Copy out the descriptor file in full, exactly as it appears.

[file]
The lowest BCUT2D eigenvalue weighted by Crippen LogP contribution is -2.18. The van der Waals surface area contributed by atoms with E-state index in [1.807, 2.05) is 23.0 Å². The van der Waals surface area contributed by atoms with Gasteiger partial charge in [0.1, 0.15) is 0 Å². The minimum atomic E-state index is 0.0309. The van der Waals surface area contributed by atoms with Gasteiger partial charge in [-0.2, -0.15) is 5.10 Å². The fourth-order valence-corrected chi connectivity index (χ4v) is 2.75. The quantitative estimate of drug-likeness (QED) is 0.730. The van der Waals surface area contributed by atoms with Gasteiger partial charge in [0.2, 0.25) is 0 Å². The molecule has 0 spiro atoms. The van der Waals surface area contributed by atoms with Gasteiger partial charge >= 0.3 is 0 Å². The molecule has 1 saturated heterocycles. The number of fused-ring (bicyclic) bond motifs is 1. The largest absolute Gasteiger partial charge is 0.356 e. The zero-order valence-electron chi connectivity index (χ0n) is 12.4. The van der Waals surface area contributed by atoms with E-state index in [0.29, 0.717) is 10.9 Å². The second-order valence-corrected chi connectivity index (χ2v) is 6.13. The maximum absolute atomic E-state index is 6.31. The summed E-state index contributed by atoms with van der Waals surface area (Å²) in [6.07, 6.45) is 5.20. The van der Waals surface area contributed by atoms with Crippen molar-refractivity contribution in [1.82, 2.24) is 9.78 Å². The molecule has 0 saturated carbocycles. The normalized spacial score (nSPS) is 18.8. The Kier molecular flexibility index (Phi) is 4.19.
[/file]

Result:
The lowest BCUT2D eigenvalue weighted by Crippen LogP contribution is -2.18. The van der Waals surface area contributed by atoms with E-state index in [1.807, 2.05) is 23.0 Å². The van der Waals surface area contributed by atoms with Gasteiger partial charge in [0.1, 0.15) is 0 Å². The minimum atomic E-state index is 0.0309. The van der Waals surface area contributed by atoms with Gasteiger partial charge in [-0.2, -0.15) is 5.10 Å². The fourth-order valence-corrected chi connectivity index (χ4v) is 2.75. The quantitative estimate of drug-likeness (QED) is 0.730. The van der Waals surface area contributed by atoms with Gasteiger partial charge in [0.2, 0.25) is 0 Å². The molecule has 0 spiro atoms. The van der Waals surface area contributed by atoms with Gasteiger partial charge >= 0.3 is 0 Å². The molecule has 1 saturated heterocycles. The number of fused-ring (bicyclic) bond motifs is 1. The largest absolute Gasteiger partial charge is 0.356 e. The zero-order valence-electron chi connectivity index (χ0n) is 12.4. The van der Waals surface area contributed by atoms with E-state index in [0.29, 0.717) is 10.9 Å². The second-order valence-corrected chi connectivity index (χ2v) is 6.13. The maximum absolute atomic E-state index is 6.31. The summed E-state index contributed by atoms with van der Waals surface area (Å²) in [6.07, 6.45) is 5.20. The van der Waals surface area contributed by atoms with Crippen molar-refractivity contribution in [1.82, 2.24) is 9.78 Å². The molecule has 0 saturated carbocycles. The normalized spacial score (nSPS) is 18.8. The Kier molecular flexibility index (Phi) is 4.19.